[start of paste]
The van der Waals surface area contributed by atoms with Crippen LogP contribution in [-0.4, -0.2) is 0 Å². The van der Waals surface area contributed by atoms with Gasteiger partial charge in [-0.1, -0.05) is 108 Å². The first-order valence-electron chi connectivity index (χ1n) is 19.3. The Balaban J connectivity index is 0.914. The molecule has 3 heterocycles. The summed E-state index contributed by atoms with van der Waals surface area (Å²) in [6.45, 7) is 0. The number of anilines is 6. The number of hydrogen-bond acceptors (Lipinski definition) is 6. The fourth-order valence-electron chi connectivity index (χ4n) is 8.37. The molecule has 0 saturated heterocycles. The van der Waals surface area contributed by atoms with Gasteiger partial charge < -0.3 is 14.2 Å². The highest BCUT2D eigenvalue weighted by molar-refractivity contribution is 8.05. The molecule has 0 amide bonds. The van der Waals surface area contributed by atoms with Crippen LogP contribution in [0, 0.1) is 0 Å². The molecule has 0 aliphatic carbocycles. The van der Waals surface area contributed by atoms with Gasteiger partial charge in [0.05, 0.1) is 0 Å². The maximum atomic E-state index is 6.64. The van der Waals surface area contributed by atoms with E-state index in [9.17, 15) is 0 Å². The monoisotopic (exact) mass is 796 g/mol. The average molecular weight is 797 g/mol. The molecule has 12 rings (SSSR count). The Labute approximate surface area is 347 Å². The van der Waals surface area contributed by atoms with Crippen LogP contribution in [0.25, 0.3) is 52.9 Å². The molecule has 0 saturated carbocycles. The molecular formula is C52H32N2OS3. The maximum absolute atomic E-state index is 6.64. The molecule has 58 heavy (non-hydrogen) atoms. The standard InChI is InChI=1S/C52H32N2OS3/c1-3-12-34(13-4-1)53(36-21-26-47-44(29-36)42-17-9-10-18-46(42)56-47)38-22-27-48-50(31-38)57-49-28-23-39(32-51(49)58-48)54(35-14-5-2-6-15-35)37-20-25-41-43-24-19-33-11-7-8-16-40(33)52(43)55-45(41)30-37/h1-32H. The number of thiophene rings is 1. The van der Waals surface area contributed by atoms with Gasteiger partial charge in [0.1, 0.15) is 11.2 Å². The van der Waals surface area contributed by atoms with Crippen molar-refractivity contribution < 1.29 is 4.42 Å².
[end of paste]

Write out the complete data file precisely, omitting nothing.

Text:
The van der Waals surface area contributed by atoms with Crippen LogP contribution in [-0.4, -0.2) is 0 Å². The van der Waals surface area contributed by atoms with Gasteiger partial charge in [-0.1, -0.05) is 108 Å². The first-order valence-electron chi connectivity index (χ1n) is 19.3. The Balaban J connectivity index is 0.914. The molecule has 3 heterocycles. The summed E-state index contributed by atoms with van der Waals surface area (Å²) in [6.45, 7) is 0. The number of anilines is 6. The number of hydrogen-bond acceptors (Lipinski definition) is 6. The fourth-order valence-electron chi connectivity index (χ4n) is 8.37. The molecule has 0 saturated heterocycles. The van der Waals surface area contributed by atoms with Gasteiger partial charge < -0.3 is 14.2 Å². The highest BCUT2D eigenvalue weighted by molar-refractivity contribution is 8.05. The molecule has 0 amide bonds. The van der Waals surface area contributed by atoms with Crippen LogP contribution in [0, 0.1) is 0 Å². The molecule has 0 aliphatic carbocycles. The van der Waals surface area contributed by atoms with Gasteiger partial charge in [0.05, 0.1) is 0 Å². The maximum atomic E-state index is 6.64. The van der Waals surface area contributed by atoms with E-state index in [9.17, 15) is 0 Å². The monoisotopic (exact) mass is 796 g/mol. The average molecular weight is 797 g/mol. The molecule has 12 rings (SSSR count). The Labute approximate surface area is 347 Å². The van der Waals surface area contributed by atoms with Crippen LogP contribution in [0.25, 0.3) is 52.9 Å². The molecule has 0 saturated carbocycles. The molecular formula is C52H32N2OS3. The maximum absolute atomic E-state index is 6.64. The molecule has 58 heavy (non-hydrogen) atoms. The standard InChI is InChI=1S/C52H32N2OS3/c1-3-12-34(13-4-1)53(36-21-26-47-44(29-36)42-17-9-10-18-46(42)56-47)38-22-27-48-50(31-38)57-49-28-23-39(32-51(49)58-48)54(35-14-5-2-6-15-35)37-20-25-41-43-24-19-33-11-7-8-16-40(33)52(43)55-45(41)30-37/h1-32H. The number of thiophene rings is 1. The van der Waals surface area contributed by atoms with Gasteiger partial charge in [0.1, 0.15) is 11.2 Å². The van der Waals surface area contributed by atoms with Crippen molar-refractivity contribution < 1.29 is 4.42 Å².